It is at this point that Orwell goes on to work through the implications and factors behind shooting the elephant, and upon discovering the creature, apparently calm and past it’s attack of ‘must’, he decides not to shoot it. Elephants were expensive to buy, keep and train, and as such, worth a lot of money alive – dead, they were worth only the value of their tusks. In addition to the financial complications, the elephant no longer seemed to be a danger; away from people, “peacefully eating” in a field – there was no need to shoot it. Lastly, and perhaps most importantly, Orwell himself did not want to shoot the elephant; a moral choice, that he felt it was ‘wrong’.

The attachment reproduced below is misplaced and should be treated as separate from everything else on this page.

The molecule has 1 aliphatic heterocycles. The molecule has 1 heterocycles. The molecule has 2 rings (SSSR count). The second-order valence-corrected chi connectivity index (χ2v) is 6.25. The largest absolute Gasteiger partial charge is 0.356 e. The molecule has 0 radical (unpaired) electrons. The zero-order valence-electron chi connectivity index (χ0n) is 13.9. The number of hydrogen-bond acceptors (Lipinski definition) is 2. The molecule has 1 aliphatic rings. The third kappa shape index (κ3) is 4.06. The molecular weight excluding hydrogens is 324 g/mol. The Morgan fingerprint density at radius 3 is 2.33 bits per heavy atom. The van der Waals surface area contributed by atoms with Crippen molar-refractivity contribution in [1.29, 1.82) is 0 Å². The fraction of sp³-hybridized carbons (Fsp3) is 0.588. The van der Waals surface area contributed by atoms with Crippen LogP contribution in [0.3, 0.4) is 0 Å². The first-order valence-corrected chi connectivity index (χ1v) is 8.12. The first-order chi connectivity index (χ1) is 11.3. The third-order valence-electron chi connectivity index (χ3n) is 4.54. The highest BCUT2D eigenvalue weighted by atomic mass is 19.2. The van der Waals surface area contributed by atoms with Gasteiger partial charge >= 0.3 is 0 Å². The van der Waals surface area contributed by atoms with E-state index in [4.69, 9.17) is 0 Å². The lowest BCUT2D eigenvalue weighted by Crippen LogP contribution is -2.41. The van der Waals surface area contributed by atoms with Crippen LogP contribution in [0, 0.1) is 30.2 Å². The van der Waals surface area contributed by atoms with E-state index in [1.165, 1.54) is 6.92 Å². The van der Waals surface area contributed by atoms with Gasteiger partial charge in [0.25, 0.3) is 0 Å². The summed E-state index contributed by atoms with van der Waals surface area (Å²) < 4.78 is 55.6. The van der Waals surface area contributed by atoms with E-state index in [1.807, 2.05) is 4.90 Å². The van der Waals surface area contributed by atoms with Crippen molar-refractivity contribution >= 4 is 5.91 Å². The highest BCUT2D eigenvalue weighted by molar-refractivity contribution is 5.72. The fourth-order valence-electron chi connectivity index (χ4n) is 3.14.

However, throughout this decision making process, Orwell was becoming increasingly conscious of the growing crowd of Burmese at is heels; and this became another pivotal point in the passage. Initially Orwell mentioned feeling “vaguely uneasy” about the growing size of the crowd, intensifying to “looking and feeling like a fool”. He describes the crowd as looking at him as a “conjuror about to perform a trick”. The ‘magician’, the centre of attention, if not the object of respect, at a show, usually with an audience half hoping he will fail; clear parallels to Orwell, surrounded by the mocking Burmese. Perhaps the comparison is also apt because many people – especially in the time when Orwell was writing – view those who work in the ‘occult’ as not having a proper job, aren’t really important at all, despite the glitter and attention. Mere amusement for others – an echo of British colonialism?